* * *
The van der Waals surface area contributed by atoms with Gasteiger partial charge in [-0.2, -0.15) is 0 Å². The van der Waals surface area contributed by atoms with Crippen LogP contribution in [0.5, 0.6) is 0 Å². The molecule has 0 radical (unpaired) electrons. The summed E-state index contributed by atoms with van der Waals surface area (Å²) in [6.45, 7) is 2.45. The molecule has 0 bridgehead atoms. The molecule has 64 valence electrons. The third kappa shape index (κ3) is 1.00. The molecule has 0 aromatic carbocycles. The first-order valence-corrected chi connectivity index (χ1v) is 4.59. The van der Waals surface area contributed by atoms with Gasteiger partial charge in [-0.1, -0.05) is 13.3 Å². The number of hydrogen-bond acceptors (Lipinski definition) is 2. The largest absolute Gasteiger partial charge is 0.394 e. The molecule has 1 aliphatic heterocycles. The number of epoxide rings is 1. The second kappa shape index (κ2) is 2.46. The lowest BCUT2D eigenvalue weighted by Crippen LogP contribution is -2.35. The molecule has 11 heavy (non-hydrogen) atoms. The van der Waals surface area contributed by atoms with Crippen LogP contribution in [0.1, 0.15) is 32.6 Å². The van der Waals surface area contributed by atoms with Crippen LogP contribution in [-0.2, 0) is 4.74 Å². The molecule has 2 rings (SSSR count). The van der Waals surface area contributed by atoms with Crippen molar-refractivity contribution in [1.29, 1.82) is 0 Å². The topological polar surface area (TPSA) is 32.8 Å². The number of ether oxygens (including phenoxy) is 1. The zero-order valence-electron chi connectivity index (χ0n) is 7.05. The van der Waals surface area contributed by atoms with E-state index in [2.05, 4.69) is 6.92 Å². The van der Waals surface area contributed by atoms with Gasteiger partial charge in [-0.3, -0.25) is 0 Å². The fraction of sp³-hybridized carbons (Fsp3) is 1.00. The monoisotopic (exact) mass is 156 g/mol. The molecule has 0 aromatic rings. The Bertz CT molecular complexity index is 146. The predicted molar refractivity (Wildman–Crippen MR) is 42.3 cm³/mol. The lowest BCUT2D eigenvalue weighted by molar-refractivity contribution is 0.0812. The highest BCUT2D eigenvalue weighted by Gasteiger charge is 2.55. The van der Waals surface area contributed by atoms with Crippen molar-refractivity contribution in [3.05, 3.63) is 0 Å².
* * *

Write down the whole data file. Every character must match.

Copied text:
The van der Waals surface area contributed by atoms with Gasteiger partial charge in [-0.2, -0.15) is 0 Å². The van der Waals surface area contributed by atoms with Crippen LogP contribution in [0.5, 0.6) is 0 Å². The molecule has 0 radical (unpaired) electrons. The summed E-state index contributed by atoms with van der Waals surface area (Å²) in [6.45, 7) is 2.45. The molecule has 0 bridgehead atoms. The molecule has 64 valence electrons. The third kappa shape index (κ3) is 1.00. The molecule has 0 aromatic carbocycles. The first-order valence-corrected chi connectivity index (χ1v) is 4.59. The van der Waals surface area contributed by atoms with Gasteiger partial charge in [-0.1, -0.05) is 13.3 Å². The number of hydrogen-bond acceptors (Lipinski definition) is 2. The largest absolute Gasteiger partial charge is 0.394 e. The molecule has 1 aliphatic heterocycles. The number of epoxide rings is 1. The second kappa shape index (κ2) is 2.46. The lowest BCUT2D eigenvalue weighted by Crippen LogP contribution is -2.35. The molecule has 11 heavy (non-hydrogen) atoms. The van der Waals surface area contributed by atoms with Crippen LogP contribution in [0.1, 0.15) is 32.6 Å². The van der Waals surface area contributed by atoms with Crippen LogP contribution in [-0.2, 0) is 4.74 Å². The molecule has 2 rings (SSSR count). The van der Waals surface area contributed by atoms with Crippen molar-refractivity contribution in [1.29, 1.82) is 0 Å². The topological polar surface area (TPSA) is 32.8 Å². The number of ether oxygens (including phenoxy) is 1. The zero-order valence-electron chi connectivity index (χ0n) is 7.05. The van der Waals surface area contributed by atoms with E-state index in [2.05, 4.69) is 6.92 Å². The van der Waals surface area contributed by atoms with Gasteiger partial charge in [-0.3, -0.25) is 0 Å². The fraction of sp³-hybridized carbons (Fsp3) is 1.00. The monoisotopic (exact) mass is 156 g/mol. The molecule has 0 aromatic rings. The Bertz CT molecular complexity index is 146. The predicted molar refractivity (Wildman–Crippen MR) is 42.3 cm³/mol. The lowest BCUT2D eigenvalue weighted by molar-refractivity contribution is 0.0812. The highest BCUT2D eigenvalue weighted by Gasteiger charge is 2.55. The van der Waals surface area contributed by atoms with Crippen molar-refractivity contribution in [3.05, 3.63) is 0 Å².